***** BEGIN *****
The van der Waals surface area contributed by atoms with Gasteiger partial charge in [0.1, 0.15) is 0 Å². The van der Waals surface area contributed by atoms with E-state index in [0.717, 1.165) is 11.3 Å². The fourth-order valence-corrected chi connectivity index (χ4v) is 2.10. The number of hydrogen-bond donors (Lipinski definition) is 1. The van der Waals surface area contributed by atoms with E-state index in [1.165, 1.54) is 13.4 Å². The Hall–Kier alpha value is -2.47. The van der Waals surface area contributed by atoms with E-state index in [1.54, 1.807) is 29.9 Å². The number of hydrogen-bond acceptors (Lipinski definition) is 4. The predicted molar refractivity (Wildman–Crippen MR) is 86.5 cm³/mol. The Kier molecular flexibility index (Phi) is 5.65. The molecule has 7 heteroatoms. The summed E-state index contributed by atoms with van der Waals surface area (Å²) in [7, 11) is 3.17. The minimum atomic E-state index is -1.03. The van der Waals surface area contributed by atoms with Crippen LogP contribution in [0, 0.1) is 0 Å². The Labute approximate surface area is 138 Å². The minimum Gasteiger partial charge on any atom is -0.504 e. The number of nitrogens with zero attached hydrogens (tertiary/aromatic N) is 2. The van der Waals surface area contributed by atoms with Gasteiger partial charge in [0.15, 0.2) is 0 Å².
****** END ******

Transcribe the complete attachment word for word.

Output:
The van der Waals surface area contributed by atoms with Gasteiger partial charge in [0.1, 0.15) is 0 Å². The van der Waals surface area contributed by atoms with E-state index in [0.717, 1.165) is 11.3 Å². The fourth-order valence-corrected chi connectivity index (χ4v) is 2.10. The number of hydrogen-bond donors (Lipinski definition) is 1. The van der Waals surface area contributed by atoms with E-state index in [1.165, 1.54) is 13.4 Å². The Hall–Kier alpha value is -2.47. The van der Waals surface area contributed by atoms with E-state index in [1.54, 1.807) is 29.9 Å². The number of hydrogen-bond acceptors (Lipinski definition) is 4. The predicted molar refractivity (Wildman–Crippen MR) is 86.5 cm³/mol. The Kier molecular flexibility index (Phi) is 5.65. The molecule has 7 heteroatoms. The summed E-state index contributed by atoms with van der Waals surface area (Å²) in [7, 11) is 3.17. The minimum atomic E-state index is -1.03. The van der Waals surface area contributed by atoms with Crippen LogP contribution in [0, 0.1) is 0 Å². The Labute approximate surface area is 138 Å². The minimum Gasteiger partial charge on any atom is -0.504 e. The number of nitrogens with zero attached hydrogens (tertiary/aromatic N) is 2. The van der Waals surface area contributed by atoms with Gasteiger partial charge in [0.15, 0.2) is 0 Å².